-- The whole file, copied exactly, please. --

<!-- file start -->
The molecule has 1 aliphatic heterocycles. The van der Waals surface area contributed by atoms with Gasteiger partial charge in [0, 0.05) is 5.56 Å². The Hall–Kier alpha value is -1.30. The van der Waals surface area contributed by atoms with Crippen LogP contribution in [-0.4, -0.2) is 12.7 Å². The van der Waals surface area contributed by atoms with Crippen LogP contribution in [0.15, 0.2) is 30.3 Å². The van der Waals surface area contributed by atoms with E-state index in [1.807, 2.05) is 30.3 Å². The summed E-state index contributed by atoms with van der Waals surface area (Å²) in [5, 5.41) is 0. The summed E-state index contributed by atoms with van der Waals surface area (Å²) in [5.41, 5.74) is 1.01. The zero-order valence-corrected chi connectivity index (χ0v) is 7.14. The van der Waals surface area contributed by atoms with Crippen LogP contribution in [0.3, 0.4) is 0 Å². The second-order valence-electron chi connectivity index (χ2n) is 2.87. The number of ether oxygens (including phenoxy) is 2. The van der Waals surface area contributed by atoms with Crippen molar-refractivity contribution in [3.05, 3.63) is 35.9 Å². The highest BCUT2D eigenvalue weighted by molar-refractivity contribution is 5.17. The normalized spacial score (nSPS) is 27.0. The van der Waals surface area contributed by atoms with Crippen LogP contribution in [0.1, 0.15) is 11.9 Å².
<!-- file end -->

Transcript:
The molecule has 1 aliphatic heterocycles. The van der Waals surface area contributed by atoms with Gasteiger partial charge in [0, 0.05) is 5.56 Å². The Hall–Kier alpha value is -1.30. The van der Waals surface area contributed by atoms with Crippen LogP contribution in [-0.4, -0.2) is 12.7 Å². The van der Waals surface area contributed by atoms with Crippen LogP contribution in [0.15, 0.2) is 30.3 Å². The van der Waals surface area contributed by atoms with E-state index in [1.807, 2.05) is 30.3 Å². The summed E-state index contributed by atoms with van der Waals surface area (Å²) in [5, 5.41) is 0. The summed E-state index contributed by atoms with van der Waals surface area (Å²) in [5.41, 5.74) is 1.01. The zero-order valence-corrected chi connectivity index (χ0v) is 7.14. The van der Waals surface area contributed by atoms with Crippen LogP contribution in [0.3, 0.4) is 0 Å². The second-order valence-electron chi connectivity index (χ2n) is 2.87. The number of ether oxygens (including phenoxy) is 2. The van der Waals surface area contributed by atoms with Crippen molar-refractivity contribution in [3.05, 3.63) is 35.9 Å². The highest BCUT2D eigenvalue weighted by molar-refractivity contribution is 5.17. The normalized spacial score (nSPS) is 27.0. The van der Waals surface area contributed by atoms with Crippen LogP contribution in [0.1, 0.15) is 11.9 Å².